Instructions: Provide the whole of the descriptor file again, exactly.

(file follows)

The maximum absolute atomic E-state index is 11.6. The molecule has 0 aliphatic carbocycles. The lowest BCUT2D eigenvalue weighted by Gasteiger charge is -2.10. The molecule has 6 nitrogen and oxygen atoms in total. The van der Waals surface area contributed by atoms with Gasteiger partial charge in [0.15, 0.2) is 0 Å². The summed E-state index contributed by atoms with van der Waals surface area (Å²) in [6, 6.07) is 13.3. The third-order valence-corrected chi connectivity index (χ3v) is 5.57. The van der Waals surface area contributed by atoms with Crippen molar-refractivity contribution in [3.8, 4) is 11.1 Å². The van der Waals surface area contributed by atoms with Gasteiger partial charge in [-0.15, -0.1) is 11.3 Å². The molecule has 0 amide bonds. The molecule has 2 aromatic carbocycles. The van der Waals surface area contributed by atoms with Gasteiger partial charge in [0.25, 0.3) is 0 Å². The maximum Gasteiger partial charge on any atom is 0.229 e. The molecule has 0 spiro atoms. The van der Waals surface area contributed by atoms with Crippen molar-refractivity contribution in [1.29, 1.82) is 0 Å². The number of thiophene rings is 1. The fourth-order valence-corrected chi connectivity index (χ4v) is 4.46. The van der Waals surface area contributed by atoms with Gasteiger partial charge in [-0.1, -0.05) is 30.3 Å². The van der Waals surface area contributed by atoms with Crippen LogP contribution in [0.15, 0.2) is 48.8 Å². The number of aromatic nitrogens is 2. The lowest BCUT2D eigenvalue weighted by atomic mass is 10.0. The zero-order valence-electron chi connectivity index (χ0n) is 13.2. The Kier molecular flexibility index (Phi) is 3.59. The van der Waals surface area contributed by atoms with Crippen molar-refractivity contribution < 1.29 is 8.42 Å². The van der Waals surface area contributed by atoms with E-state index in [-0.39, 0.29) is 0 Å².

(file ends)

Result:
The maximum absolute atomic E-state index is 11.6. The molecule has 0 aliphatic carbocycles. The lowest BCUT2D eigenvalue weighted by Gasteiger charge is -2.10. The molecule has 6 nitrogen and oxygen atoms in total. The van der Waals surface area contributed by atoms with Gasteiger partial charge in [0.15, 0.2) is 0 Å². The summed E-state index contributed by atoms with van der Waals surface area (Å²) in [6, 6.07) is 13.3. The third-order valence-corrected chi connectivity index (χ3v) is 5.57. The van der Waals surface area contributed by atoms with Crippen molar-refractivity contribution in [3.8, 4) is 11.1 Å². The van der Waals surface area contributed by atoms with Gasteiger partial charge in [-0.15, -0.1) is 11.3 Å². The molecule has 0 amide bonds. The molecule has 2 aromatic carbocycles. The van der Waals surface area contributed by atoms with Gasteiger partial charge in [0.25, 0.3) is 0 Å². The maximum Gasteiger partial charge on any atom is 0.229 e. The molecule has 0 spiro atoms. The van der Waals surface area contributed by atoms with Crippen molar-refractivity contribution in [1.29, 1.82) is 0 Å². The number of thiophene rings is 1. The fourth-order valence-corrected chi connectivity index (χ4v) is 4.46. The van der Waals surface area contributed by atoms with Gasteiger partial charge in [-0.1, -0.05) is 30.3 Å². The van der Waals surface area contributed by atoms with Crippen LogP contribution in [0.15, 0.2) is 48.8 Å². The number of aromatic nitrogens is 2. The lowest BCUT2D eigenvalue weighted by atomic mass is 10.0. The zero-order valence-electron chi connectivity index (χ0n) is 13.2. The Kier molecular flexibility index (Phi) is 3.59. The van der Waals surface area contributed by atoms with Crippen molar-refractivity contribution < 1.29 is 8.42 Å². The van der Waals surface area contributed by atoms with E-state index in [-0.39, 0.29) is 0 Å².